Bezier Curves — How computers create curves with straight lines

Last week, we learned about Benford’s Law which creates a logarithmic curve. We looked at how easy it is to create a curve long hand using your arm as a natural compass. So when we looked at a curve on a computer or the graphing calculator, they look like beautiful curves, but when you look more closely, they are just straight lines. 


In 1962 Bezier was a designer working for the French car company, Renault, and wanted to use computers to create designs of his cars. Computers can only create equations for straight lines and Bezier figured out a way to overlap those lines to create curves. 


All 3D animation on computers are created with triangles. The more triangles used, the more detailed the picture. The children were able to create curves with right angles (90 degrees), acute angles (between 0 and 90 degrees) and obtuse angles (between 90 and 180 degrees), with squares, circles, pentagons, hexagons, a fish, and many other designs.


The more segments you create on a line, the greater the detail of the curve. 


The key was teaching the children how to use a ruler. The best practice is to always draw lines top down; place your pencil on the vertex and push the rule up against the pencil and then rotate the ruler to meet the corresponding point. The pressure on the ruler should be forefinger and middle finger together and thumb straddling the space for the line. The pencil should be held lightly and angled towards the student to relieve pressure.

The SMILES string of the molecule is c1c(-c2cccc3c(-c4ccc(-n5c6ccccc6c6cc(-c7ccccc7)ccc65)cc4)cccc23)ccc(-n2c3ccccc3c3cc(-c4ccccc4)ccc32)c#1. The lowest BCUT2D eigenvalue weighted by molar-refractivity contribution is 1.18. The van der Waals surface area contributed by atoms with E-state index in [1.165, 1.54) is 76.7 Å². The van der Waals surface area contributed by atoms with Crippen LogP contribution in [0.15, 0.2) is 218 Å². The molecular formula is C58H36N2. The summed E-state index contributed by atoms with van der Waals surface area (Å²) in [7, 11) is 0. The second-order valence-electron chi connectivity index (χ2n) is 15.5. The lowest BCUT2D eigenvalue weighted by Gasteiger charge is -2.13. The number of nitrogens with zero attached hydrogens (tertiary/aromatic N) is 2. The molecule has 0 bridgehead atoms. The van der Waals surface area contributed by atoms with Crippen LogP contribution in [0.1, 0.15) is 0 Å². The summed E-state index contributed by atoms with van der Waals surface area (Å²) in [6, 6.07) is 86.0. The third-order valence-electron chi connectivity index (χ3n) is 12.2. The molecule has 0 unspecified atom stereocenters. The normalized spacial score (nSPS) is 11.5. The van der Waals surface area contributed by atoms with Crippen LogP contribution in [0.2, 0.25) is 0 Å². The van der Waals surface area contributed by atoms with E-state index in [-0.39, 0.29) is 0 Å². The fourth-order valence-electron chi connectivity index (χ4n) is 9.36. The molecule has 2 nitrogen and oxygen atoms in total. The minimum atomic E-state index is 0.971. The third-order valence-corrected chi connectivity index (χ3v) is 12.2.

Once they got the motion of using  ruler, it was easy to create the line drawings and beautiful curves.


The document has dozens of drawings but also instructions for making your own line drawing.


The best comment from a 2nd grade student this week was that her sister that is in 7th grade has been creating line drawings for the last four years after a similar lesson I taught in 2013.


Line drawings are addictive and so much fun. 

Bezier_Curves_and_Line_Drawings.pdf331.71 KB